Friday, June 29, 2007

Just Wondering

In all this talk about immigration -- legal and illegal -- why aren't the Native Americans standing up and shouting, "OUT! All of you! OUT!"

They should.

Tuesday, June 26, 2007

Garden of Eden Season

The summer solstice came and went with not much ado. Unlike last year's. The Big Thing was the drive back up to The Ranch.

It's quiet here now. Horse Girl is in Iceland where her father and his family live, her mom is just hopping with adult activities, and JD is busy meeting new women he's found online. I am impressed with his optimism. He's gone through 3 or 4 marriages and has just in the last month or so, officially split up with the last wife. They're not even legally divorced yet, but the Eternal Optimist is out searching for Number Five. (I must add, however, that he keeps swearing that there will be no more matrimony, that he is only on a mission to find a girlfriend. We'll see. He's definitely a marryin' man.)

Now that Red and his wife are no longer going to move into the apartment JD had during the winter, he's moving back in. Which means…..more space for me! Wheeee! I get my office/studio back!

Of course, now that Red is no longer moving in, I had to tell Big Dog that I'd go along with the Ranch Sale.

"You're right. This place will tie us down and the whole point of selling our company was to get untied," I told him soon after we returned to the ranch.
"I'm glad you feel that way," he said. Then.

In the days that followed, I sensed a change. Big Dog looks happier this week. He's settling into the groove. It's summer and the place is exploding with color, scents and flavors. The berries we pick turn into scrumptious pies while the strainer full of cherries get eaten before they become anything else, the wild artichokes from the front pasture are nutty and tasty (even if they are covered in ants when you pick them) and everyone's veggie garden is starting to grow, grow, grow. It's the Garden of Eden Season!

After hearing how screwed up our summer plans got, a friend in Tokyo commented that it must be God's way of allowing me to enjoy this land for a few months longer, before we have to sell it, but Big Dog seems to be enjoying it more now. Perhaps this Summer of Love will change the tide. There is hope!

Wednesday, June 20, 2007

Where am I?

Do you ever wake up in the middle of the night and feel completely disoriented? It happens to me a lot. Last night, I resisted the temptation to really wake up and find out -- for about 10 seconds.

"Ranch? Hawaii? Dogfather's? LA? Humboldt? Tokyo? Paris? Where the heck am I?"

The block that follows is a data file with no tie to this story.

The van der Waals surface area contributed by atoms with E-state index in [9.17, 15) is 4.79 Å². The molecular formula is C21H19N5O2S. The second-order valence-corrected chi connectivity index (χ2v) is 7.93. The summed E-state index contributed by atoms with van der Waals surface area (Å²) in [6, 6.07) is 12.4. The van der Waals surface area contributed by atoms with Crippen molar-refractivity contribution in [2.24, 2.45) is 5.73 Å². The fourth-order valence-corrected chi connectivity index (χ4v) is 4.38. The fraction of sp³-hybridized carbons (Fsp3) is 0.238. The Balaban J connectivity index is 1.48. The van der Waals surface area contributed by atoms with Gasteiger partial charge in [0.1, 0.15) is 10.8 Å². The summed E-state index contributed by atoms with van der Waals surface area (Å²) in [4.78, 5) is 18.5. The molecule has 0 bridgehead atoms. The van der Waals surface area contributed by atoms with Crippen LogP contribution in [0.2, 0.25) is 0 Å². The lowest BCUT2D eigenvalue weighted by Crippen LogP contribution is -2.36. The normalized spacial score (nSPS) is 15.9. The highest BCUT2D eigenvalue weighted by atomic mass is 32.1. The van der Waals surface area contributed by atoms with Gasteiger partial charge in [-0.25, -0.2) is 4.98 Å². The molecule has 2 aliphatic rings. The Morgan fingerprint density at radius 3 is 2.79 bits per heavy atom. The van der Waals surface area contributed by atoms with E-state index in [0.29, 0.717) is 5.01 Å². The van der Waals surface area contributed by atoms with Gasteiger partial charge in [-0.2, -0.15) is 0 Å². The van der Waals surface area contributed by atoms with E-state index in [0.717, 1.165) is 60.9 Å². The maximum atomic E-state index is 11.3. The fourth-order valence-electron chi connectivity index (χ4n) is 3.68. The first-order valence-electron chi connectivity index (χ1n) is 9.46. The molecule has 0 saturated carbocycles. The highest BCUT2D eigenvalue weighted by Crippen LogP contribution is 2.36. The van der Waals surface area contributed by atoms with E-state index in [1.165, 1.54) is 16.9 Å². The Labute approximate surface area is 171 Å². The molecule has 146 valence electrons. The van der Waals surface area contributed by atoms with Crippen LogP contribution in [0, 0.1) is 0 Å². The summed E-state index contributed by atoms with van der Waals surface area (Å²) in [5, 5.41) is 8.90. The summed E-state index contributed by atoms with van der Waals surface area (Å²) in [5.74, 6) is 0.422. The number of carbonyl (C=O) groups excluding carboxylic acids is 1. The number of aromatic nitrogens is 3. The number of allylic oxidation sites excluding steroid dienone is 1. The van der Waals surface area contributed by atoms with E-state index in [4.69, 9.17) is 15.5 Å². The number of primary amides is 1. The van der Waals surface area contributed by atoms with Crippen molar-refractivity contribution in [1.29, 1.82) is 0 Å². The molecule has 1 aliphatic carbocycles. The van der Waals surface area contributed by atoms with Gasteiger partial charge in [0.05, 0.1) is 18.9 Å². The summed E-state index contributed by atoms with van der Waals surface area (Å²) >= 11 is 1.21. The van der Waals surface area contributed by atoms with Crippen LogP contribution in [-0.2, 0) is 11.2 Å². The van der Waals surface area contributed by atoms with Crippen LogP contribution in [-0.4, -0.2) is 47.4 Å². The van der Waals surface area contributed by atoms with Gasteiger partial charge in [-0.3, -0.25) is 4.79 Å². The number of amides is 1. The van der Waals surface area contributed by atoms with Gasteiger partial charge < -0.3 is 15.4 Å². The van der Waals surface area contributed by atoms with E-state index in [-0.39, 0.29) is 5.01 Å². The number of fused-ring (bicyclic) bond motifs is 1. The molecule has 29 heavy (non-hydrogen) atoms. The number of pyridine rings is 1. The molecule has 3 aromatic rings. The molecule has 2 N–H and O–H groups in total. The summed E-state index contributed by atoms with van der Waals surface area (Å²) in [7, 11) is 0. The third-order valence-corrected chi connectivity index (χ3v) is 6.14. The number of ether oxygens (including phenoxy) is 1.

And then I opened my eyes and looked around. LA. Oh yeah. I came here for a doctor's appointment. I remember now. The drive via Lancaster (Sunday was Father's Day so we stopped by the DogFather's) and then Monday's sci-fi moment where they had my left breast in a vise, under a hole in a table. It was a freaky, nightmarish experience. Sort of like being abducted, I guess. (If any of you have ever been abducted by aliens, you can tell me if this is the case or not.)

"I'm Youlanda," the assistant kept saying to me. I thought it was Yolanda until I saw her name tag. YOUlanda. She told me her name several times. Later on, I realized that I was supposed to say, "Hi Youlanda. My name's…" but I didn't feel the need to tell her my first name. My legal names, which no one ever uses (including me,) were on the charts if she needed my name and I didn't feel the need to fake a relationship with strangers, but as I lay awake, remembering the pain in my left breast came from that needle biopsy and not a heartache, I thought, "Maybe I should have. Maybe she was being extra mean to me for NOT being friendlier. Maybe if I had told her my first name right off, the whole thing might have been less painful…"

These thoughts kept me up forever.

Thursday, June 14, 2007

Goin' Batty

A week ago, I installed mesh netting along the fascia that forms a little triangle at the skylight above our kitchen. That's where the bats had made their roost.

A few days ago, looking up at the kitchen ceiling. Big Dog says ominously, "They're still here."

I go up onto the roof and find several bats caught in the chicken wire. One is dead so I cut away the wire and remove it. I am also able to cut enough wire away to release one of the live guys. He flies away in total disgust. I don't blame him. There's another one caught in wire but it's caught in such a way that it's harder to release. I start snipping away but it screams at me, barring its sharp little teeth. I drop my scissors with a girly "eeek!" but am eventually able to cut away enough wire that it can crawl back behind the fascia.

Maybe if I leave the netting open, more bats can come out, I think, and remove some of the netting while I hose down the roof. The stench is horrible. Noticing more guano near our solar water heater panels, I begin hosing under them. To our surprise, a dozen bats fly out!

"I knew they were living there!" Big Dog gives me an "a-ha!" look from down in the garden.

I am blasting away, hoping to get as many bats out of there as possible before I begin netting the solar panels, too. When I come down from the roof, Big Dog asks, "So, how do you build this bathouse thing?" I was online last summer when we first fought the bats and one bat conservation site had a "how to" on building a simple bathouse, but back then, Big Dog wasn't at all interested in building one. Now, he's studying the diagram.

We gather old plywood and other materials for the bathouse, argue a bunch about how it's built until Big Dog finally walks away, leaving me to finish it alone. I spray paint a silhouette of a bat on the box, put a little "vacancy" sign below it, and stick it up on a post near the south side of the Kinu Orchard. It's totally cute. What bat wouldn't want to go in there?!